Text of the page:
The Top-Earning Authors List, which was published in the May issue of Forbes Turkey, is said to be one of the most interesting analyses published this year. The eighth edition of the list deserves attention, as new names and categories emerged last year. A "spiritual" transformation surrounds the list's top ranks. Uğur Koşar ranks first on the list with TL 1.7 million ($662,445) in royalty revenues generated in 2014. Although his books seem religious at first sight, they can also be included in the personal development genre. Describing himself as a "spiritual consultant," Koşar is creator of the "Theatrical Therapy System" and "Nur Terapisi" (Divine Light Therapy). Describing his method, he said: "I do not introduce you to something new, but lead you to discover your own self that you have forgotten." Koşar believes there are no truly unhappy people, but just those who think that they will never be happy. "What makes humans tired is not life itself, but the masks we wear," he said. Koşar's therapy techniques and books center on how it is possible to get rid of these masks.Last year, his three books sold more than 100,000 copies. His 2013 book "Allah de Ötesini Bırak" (Say God and Let Everything Rest) has sold 400,000 copies, 290,000 of which were published in 2014. Koşar's "Bana Allah Yeter" (God is Enough for Me) sold 230,000 copies and "Rabbin için Sabret" (Be Patient for Your God) sold 117,000 copies. His other books have sold a combined 120,000 copies. He was the best-selling Turkish author in 2014 with 757,000 copies sold, also making him the top-earning author with TL 11.3 million in turnover and TL 1.7 million in royalty revenues, according to the list.
This year's list also reveals interesting findings, as the non-literary books of six authors are among the best-selling. Soner Yalçın and Yılmaz Özdil made the list with their political books once again, while İlber Ortaylı made the list with his historical book. Metin Hara, Nevzat Tarhan and Ahmet Güneş break through to readers with their psychological books, making the list for the first time. These findings also demonstrate that Turkish readers are expanding their interest in different book genres.Novelists, who usually rank in the top 10, did well in 2013. Many well-known authors, such as Elif Şafak, Zülfü Livaneli, Ayşe Kulin, Ahmet Ümit, Canan Tan, İskender Pala and Sinan Yağmur, introduced new books that year. Last year, however, Ümit, Livaneli and Şafak did not publish a new book, so Şafak entered the list at the bottom. The reprints of Ümit's and Livaneli's earlier books helped the authors to make the list, however.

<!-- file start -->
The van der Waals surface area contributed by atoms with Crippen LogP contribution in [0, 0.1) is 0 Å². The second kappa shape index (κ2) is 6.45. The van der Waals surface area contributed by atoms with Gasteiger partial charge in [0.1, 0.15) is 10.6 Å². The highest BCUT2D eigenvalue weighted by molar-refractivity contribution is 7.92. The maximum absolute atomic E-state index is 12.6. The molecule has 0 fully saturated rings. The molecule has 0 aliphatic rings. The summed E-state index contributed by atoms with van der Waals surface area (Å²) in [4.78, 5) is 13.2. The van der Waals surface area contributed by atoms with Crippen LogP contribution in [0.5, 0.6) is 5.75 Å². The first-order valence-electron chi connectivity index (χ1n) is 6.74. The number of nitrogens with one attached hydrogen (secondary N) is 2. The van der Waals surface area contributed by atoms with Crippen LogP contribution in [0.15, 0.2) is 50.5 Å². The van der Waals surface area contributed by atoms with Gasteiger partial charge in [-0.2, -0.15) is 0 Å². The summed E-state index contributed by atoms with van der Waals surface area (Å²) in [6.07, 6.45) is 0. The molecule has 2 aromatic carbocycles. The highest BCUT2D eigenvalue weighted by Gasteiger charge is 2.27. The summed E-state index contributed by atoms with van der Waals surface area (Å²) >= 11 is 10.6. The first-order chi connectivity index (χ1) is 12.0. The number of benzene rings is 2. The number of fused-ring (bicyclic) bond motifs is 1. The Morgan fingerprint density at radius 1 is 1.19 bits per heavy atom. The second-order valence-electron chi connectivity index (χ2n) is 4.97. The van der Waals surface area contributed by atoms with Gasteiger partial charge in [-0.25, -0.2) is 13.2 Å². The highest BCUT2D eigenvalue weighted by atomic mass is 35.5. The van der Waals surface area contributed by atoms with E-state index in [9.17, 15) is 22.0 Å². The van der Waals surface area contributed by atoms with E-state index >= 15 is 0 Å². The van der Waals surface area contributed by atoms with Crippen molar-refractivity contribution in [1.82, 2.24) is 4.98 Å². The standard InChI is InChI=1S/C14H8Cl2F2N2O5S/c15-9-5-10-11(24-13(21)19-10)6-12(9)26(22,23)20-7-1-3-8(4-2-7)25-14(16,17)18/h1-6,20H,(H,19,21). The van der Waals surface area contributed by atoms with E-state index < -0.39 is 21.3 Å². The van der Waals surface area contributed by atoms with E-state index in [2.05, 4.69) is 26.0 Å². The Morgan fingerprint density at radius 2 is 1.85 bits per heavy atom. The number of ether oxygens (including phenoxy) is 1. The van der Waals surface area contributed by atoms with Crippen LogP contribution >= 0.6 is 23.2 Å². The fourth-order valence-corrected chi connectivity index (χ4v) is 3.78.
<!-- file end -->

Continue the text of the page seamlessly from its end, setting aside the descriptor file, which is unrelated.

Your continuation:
Kulin, who broke her ties with Everest Publishing two years ago, was the top-earning novelist on the list with TL 1.5 million generated in royalty revenues. Her two books, each of which sold 150,000 copies this year, were critical to this success.
The books of the 20 top-earning authors in 2014 totaled 4.1 million copies and created TL 74.1 million in turnover in the market, while the total royalty revenue generated by these authors was TL 12.3 million. Last year, that figure was more than TL 14 million. The decrease in revenues is attributed to the lower performance of novelists compared to last year.
It is important to note that the Turkish book market is experiencing a significant transformation, and many bookstores have been structurally changed. It is becoming difficult to find bookstores that sell only books in Beşiktaş, Taksim and Kadıköy, where shop rents are comparatively high. Many bookstores also run a cafe or restaurant, which means the number of books available is less than expected. It also means that is difficult to find old books, often because customers prefer buying books from websites.
Another change being closely followed by publishers is the number of printed copies continues to decrease with technological advancements. To meet publishing expenses, a book must print at least 1,000 copies. However, it is now possible to publish 50,000 copies of a book. There are even small publishing houses that offer services to amateur authors. Such publishing houses generally receive an order via the Internet and for almost TL 2,000 to publish 50 copies of a 200-page book. The system might increase the number of authors, but more importantly, publishing and storage expenses will be reduced. Furthermore, many books whose publishing is not profitable and only have 15 or 20 readers can still be republished.
The ongoing transformation might provide a certain level of financial ease for the publishing market. According to findings by the Turkish Publishers Association, there are more than 700 publishing houses in Turkey. However, this diversity does not affect the Top-Earning Authors List. Only seven publishing houses are represented by the authors on the list. This year, however, Destek Publishing marks its name being represented on the list. The publishing house introduced not only the books of Koşar, but also four other authors that made the list as well. These include Ahmet Batman, Kahraman Tazeoğlu, Metin Hara and Azra Kohen.The findings of the Turkish Publishers Association also show that the Turkish book market expanded last year. The number of books published increased by 7 percent, as more than 50,000 books were released. Moreover, the number of books that were authenticated increased by 4 percent, reaching 344 million. The figure demonstrates that 7.3 books per person were produced last year. The growth potential of the book market amounts to around TL 2.4 million, yet 51 percent of the market consists of educational publications. Cultural publications are around 39 percent and have a share worth TL 935 million. Literary publications have a share of only TL 112 million. In other words, the share of literature among cultural publications is only 12 percent and 4.7 percent overall.